Struggle for democracy?
Is it conceivable that thousands of people could take to the streets of cities in the oil-and-gas rich Caspian region or in the strategic Persian (or Arabian) Gulf area of Iran, attack the premises of the Army of the Guardians of the Islamic Revolution, harass mullahs and lynch some die-hard members of the Islamist theocracy in power?
Most likely no one would have considered it possible that the premises of the shah’s army would be attacked, or that generals and officers, as well as many prominent intellectuals and academicians would be mercilessly and indiscriminately massacred, and 2,500 years of uninterrupted Iranian monarchy would be taken over by the mullahs.
The Iranian Islamic revolution was not designed by the Americans. What roles did European powers, particularly France, where the Ayatollah Khomeini was last in exile, play? Probably no significant role, other than some limited logistical assistance. If Iranians were to rebel against the Islamic Republic now, would that be a product of American, or let’s say Western, manipulation? Most probably. Would Turkey be part of it? Initially, most likely the Turkish government would be rather shy. It might even issue statements condemning the bad intentions of the West. It might even ask “What is NATO’s place in Iran?” But eventually? It would not take more than few weeks for Turkey to participate in any concerted Western effort to install in Iran a regime of its liking and establish a system that would put Iran’s natural riches freely on offer. The world would call that a struggle for democracy in Iran.
The sons of the new revolution would lynch the sons of the previous revolution. Heads would roll in the streets. Huge work machines would be used as gibbets from which to hang the dangerous enemies of the new regime.
This is of course nothing but speculation. Could such a development take place? Well, if a fire starts, and rather than trying to contain it everyone pours, with “humanitarian considerations,” of course, oil on it, obviously sooner or later the fire will engulf the entire neighborhood. Not only the cottage across the road, but the entire area will be reduced to ashes.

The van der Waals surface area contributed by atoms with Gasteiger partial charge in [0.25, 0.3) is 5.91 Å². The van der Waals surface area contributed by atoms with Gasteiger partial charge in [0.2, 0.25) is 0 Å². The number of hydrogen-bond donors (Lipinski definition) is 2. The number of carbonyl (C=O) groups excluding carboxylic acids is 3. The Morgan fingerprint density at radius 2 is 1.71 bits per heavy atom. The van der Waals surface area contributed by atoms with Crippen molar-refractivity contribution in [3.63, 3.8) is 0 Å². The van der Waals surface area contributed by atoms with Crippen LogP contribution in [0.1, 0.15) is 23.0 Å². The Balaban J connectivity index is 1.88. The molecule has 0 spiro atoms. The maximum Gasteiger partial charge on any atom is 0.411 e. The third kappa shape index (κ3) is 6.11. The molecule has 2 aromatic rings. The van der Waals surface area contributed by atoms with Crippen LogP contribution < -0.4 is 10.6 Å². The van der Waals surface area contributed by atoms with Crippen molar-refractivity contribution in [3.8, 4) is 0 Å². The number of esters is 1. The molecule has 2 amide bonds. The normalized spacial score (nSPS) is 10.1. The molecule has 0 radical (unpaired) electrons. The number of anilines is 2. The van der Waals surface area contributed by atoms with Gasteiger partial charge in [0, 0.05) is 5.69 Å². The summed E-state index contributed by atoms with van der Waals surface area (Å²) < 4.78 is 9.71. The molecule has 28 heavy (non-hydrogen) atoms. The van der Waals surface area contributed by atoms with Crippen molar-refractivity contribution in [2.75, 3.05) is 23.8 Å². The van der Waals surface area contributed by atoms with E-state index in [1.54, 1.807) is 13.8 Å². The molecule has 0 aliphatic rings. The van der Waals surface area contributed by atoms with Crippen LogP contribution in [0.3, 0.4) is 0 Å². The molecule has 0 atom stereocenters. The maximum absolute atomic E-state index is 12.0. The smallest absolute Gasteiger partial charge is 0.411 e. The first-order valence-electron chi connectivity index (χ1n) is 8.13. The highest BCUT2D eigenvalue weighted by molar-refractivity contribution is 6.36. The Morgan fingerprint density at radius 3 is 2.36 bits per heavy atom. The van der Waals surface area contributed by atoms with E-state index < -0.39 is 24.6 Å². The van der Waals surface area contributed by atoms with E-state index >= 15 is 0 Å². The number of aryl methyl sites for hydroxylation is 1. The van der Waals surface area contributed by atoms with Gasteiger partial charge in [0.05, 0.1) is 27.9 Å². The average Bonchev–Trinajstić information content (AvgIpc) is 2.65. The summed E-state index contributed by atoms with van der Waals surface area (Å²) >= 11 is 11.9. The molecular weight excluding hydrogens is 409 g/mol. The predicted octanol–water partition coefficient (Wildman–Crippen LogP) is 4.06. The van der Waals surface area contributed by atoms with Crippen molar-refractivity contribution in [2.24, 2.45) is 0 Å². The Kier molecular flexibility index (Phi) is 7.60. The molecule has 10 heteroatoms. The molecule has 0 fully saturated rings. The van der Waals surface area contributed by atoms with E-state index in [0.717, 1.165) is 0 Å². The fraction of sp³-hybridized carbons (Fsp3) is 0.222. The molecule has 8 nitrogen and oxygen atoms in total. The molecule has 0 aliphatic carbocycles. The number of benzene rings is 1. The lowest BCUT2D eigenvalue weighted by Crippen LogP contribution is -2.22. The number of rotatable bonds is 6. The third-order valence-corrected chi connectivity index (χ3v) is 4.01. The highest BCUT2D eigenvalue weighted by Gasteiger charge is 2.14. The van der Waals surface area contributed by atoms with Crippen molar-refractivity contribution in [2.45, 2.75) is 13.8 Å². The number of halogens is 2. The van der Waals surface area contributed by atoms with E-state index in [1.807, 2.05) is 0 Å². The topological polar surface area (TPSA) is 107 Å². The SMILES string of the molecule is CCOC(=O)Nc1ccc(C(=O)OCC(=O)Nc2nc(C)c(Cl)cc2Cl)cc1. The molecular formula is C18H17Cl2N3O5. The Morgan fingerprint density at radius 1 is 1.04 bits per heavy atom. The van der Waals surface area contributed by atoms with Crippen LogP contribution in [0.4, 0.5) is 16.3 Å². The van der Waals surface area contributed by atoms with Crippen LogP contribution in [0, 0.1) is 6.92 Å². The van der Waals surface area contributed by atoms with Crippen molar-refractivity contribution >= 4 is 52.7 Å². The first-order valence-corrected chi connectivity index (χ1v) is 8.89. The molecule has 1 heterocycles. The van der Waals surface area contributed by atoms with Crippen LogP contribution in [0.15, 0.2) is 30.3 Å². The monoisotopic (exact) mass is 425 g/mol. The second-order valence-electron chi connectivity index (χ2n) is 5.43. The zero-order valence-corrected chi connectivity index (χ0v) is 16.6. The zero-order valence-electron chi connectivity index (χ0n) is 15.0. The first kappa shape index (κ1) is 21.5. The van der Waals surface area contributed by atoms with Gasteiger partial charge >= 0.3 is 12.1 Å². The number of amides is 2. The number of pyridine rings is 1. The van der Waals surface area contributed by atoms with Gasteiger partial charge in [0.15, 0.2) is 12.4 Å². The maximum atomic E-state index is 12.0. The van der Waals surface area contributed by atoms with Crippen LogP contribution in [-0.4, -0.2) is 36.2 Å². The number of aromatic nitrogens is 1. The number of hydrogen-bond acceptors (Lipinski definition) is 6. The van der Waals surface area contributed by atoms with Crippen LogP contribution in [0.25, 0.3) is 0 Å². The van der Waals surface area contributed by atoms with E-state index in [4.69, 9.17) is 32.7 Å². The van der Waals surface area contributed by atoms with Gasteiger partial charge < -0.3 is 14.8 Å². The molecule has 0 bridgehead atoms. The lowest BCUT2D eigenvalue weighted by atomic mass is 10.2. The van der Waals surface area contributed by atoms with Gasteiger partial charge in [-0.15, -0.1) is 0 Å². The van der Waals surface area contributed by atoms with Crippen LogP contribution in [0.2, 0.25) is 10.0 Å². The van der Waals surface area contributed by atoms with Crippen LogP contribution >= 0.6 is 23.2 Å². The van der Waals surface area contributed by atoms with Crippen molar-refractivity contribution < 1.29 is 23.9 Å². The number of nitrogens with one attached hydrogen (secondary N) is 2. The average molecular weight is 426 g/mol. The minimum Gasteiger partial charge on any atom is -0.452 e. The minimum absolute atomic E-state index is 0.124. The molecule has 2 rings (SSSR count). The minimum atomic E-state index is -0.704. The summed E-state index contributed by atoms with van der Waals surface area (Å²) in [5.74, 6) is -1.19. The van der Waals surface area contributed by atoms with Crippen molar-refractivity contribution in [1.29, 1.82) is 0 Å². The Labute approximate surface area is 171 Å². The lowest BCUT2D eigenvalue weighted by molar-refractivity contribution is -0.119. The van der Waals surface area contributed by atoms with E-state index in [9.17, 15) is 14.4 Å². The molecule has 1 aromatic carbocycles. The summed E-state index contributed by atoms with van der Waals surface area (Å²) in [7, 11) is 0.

An effort by Turkish separatists was foiled by security forces this week. The operation continues. What was the goal? The gang was trying to present the idea to the world that like in Syria, Egypt and Libya there was some sort of “spring” in Turkey, and a town had established a “popular government.” Operations have been ongoing in Şemdinli for the past 10 days. What does it mean? The gang has heavy weapons. How did they obtain those weapons? And how did they bring them into the heart of a town?
But Turkey is concerned with the apparent Kurdish governance of some towns in northern Syria. Foreign Minister Ahmet Davutoğlu went to Arbil, trying to remind the government there of the possible “consequences” of such developments for Iraqi and Syrian Kurds. Yet, while Turkey is nursing the Syrian National Council, establishing refugee camps (and there are allegations that even further assistance will be offered), and even paying pocket money to refugees, it is angry with the Kurds for establishing a national council.
Shall we decide what kind of democrats are we? Do we support “popular movements” that aim to take down tyrants and install democratic governments? Or are we now afraid that the fire may spill over to our house?